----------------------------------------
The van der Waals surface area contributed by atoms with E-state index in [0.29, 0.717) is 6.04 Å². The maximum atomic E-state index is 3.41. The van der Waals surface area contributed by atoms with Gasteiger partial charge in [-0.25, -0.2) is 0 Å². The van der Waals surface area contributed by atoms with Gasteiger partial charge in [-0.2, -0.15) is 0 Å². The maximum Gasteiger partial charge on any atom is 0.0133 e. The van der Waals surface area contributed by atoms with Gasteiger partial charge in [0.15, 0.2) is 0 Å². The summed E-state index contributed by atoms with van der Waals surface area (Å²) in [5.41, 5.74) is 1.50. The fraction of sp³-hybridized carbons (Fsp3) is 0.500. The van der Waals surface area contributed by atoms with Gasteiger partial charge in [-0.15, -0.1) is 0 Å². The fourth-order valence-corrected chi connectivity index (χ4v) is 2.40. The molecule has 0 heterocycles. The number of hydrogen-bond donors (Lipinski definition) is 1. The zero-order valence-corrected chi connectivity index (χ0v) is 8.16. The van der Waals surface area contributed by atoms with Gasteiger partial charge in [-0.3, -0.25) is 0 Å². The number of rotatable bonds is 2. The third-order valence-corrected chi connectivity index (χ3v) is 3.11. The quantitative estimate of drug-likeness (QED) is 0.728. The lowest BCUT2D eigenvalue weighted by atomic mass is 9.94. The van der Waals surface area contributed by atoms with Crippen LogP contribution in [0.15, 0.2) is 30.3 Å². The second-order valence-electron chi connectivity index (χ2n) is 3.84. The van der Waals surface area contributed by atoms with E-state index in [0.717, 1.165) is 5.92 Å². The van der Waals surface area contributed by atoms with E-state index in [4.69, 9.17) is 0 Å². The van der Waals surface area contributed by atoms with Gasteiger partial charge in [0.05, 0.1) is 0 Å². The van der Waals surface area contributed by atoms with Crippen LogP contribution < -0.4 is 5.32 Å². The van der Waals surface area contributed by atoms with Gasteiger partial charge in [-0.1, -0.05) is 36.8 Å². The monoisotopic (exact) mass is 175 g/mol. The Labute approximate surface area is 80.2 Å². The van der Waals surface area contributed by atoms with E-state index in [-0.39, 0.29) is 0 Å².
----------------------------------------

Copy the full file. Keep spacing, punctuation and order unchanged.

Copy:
The van der Waals surface area contributed by atoms with E-state index in [0.29, 0.717) is 6.04 Å². The maximum atomic E-state index is 3.41. The van der Waals surface area contributed by atoms with Gasteiger partial charge in [-0.25, -0.2) is 0 Å². The van der Waals surface area contributed by atoms with Gasteiger partial charge in [-0.2, -0.15) is 0 Å². The maximum Gasteiger partial charge on any atom is 0.0133 e. The van der Waals surface area contributed by atoms with Gasteiger partial charge in [0.15, 0.2) is 0 Å². The summed E-state index contributed by atoms with van der Waals surface area (Å²) in [5.41, 5.74) is 1.50. The fraction of sp³-hybridized carbons (Fsp3) is 0.500. The van der Waals surface area contributed by atoms with Gasteiger partial charge in [-0.15, -0.1) is 0 Å². The fourth-order valence-corrected chi connectivity index (χ4v) is 2.40. The molecule has 0 heterocycles. The number of hydrogen-bond donors (Lipinski definition) is 1. The zero-order valence-corrected chi connectivity index (χ0v) is 8.16. The van der Waals surface area contributed by atoms with Gasteiger partial charge in [-0.3, -0.25) is 0 Å². The number of rotatable bonds is 2. The third-order valence-corrected chi connectivity index (χ3v) is 3.11. The quantitative estimate of drug-likeness (QED) is 0.728. The lowest BCUT2D eigenvalue weighted by atomic mass is 9.94. The van der Waals surface area contributed by atoms with Crippen LogP contribution in [0.15, 0.2) is 30.3 Å². The second-order valence-electron chi connectivity index (χ2n) is 3.84. The van der Waals surface area contributed by atoms with E-state index in [0.717, 1.165) is 5.92 Å². The van der Waals surface area contributed by atoms with E-state index in [4.69, 9.17) is 0 Å². The van der Waals surface area contributed by atoms with Gasteiger partial charge in [0.05, 0.1) is 0 Å². The van der Waals surface area contributed by atoms with Crippen LogP contribution < -0.4 is 5.32 Å². The van der Waals surface area contributed by atoms with Gasteiger partial charge in [-0.1, -0.05) is 36.8 Å². The monoisotopic (exact) mass is 175 g/mol. The Labute approximate surface area is 80.2 Å². The van der Waals surface area contributed by atoms with E-state index in [-0.39, 0.29) is 0 Å².